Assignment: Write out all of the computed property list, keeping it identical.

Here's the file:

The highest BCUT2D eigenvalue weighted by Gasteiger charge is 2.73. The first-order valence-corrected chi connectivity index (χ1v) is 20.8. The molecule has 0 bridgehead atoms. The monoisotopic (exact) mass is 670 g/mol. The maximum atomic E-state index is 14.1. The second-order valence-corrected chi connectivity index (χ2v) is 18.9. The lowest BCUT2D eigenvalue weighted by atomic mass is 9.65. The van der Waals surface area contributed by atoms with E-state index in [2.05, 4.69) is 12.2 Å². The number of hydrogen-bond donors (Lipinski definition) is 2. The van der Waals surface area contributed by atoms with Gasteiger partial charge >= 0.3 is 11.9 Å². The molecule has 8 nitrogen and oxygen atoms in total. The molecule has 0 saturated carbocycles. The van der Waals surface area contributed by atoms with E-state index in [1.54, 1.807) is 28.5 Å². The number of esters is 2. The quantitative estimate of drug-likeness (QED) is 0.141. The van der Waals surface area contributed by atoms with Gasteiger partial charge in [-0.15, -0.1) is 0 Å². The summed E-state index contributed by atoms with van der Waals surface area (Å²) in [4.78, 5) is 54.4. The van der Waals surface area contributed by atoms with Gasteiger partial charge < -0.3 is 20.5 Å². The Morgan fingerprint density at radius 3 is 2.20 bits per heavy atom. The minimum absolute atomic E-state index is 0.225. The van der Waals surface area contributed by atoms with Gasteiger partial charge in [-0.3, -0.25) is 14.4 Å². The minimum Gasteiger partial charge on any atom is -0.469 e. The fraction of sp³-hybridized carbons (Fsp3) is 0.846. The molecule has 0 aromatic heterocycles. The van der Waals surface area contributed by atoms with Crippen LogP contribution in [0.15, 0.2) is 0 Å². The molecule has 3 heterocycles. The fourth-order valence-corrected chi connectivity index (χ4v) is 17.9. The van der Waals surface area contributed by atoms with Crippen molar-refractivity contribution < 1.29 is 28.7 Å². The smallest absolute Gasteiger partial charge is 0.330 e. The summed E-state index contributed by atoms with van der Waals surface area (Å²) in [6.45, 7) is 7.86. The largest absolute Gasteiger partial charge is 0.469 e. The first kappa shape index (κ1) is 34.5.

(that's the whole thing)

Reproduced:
The highest BCUT2D eigenvalue weighted by Gasteiger charge is 2.73. The first-order valence-corrected chi connectivity index (χ1v) is 20.8. The molecule has 0 bridgehead atoms. The monoisotopic (exact) mass is 670 g/mol. The maximum atomic E-state index is 14.1. The second-order valence-corrected chi connectivity index (χ2v) is 18.9. The lowest BCUT2D eigenvalue weighted by atomic mass is 9.65. The van der Waals surface area contributed by atoms with E-state index in [2.05, 4.69) is 12.2 Å². The number of hydrogen-bond donors (Lipinski definition) is 2. The van der Waals surface area contributed by atoms with Gasteiger partial charge >= 0.3 is 11.9 Å². The molecule has 8 nitrogen and oxygen atoms in total. The molecule has 0 saturated carbocycles. The van der Waals surface area contributed by atoms with E-state index in [1.54, 1.807) is 28.5 Å². The number of esters is 2. The quantitative estimate of drug-likeness (QED) is 0.141. The van der Waals surface area contributed by atoms with Gasteiger partial charge in [-0.15, -0.1) is 0 Å². The summed E-state index contributed by atoms with van der Waals surface area (Å²) in [4.78, 5) is 54.4. The van der Waals surface area contributed by atoms with Gasteiger partial charge < -0.3 is 20.5 Å². The Morgan fingerprint density at radius 3 is 2.20 bits per heavy atom. The minimum absolute atomic E-state index is 0.225. The van der Waals surface area contributed by atoms with Gasteiger partial charge in [-0.3, -0.25) is 14.4 Å². The minimum Gasteiger partial charge on any atom is -0.469 e. The fraction of sp³-hybridized carbons (Fsp3) is 0.846. The molecule has 0 aromatic heterocycles. The van der Waals surface area contributed by atoms with Crippen LogP contribution in [0.15, 0.2) is 0 Å². The molecule has 3 heterocycles. The fourth-order valence-corrected chi connectivity index (χ4v) is 17.9. The van der Waals surface area contributed by atoms with Crippen molar-refractivity contribution < 1.29 is 28.7 Å². The smallest absolute Gasteiger partial charge is 0.330 e. The summed E-state index contributed by atoms with van der Waals surface area (Å²) in [6.45, 7) is 7.86. The largest absolute Gasteiger partial charge is 0.469 e. The first kappa shape index (κ1) is 34.5.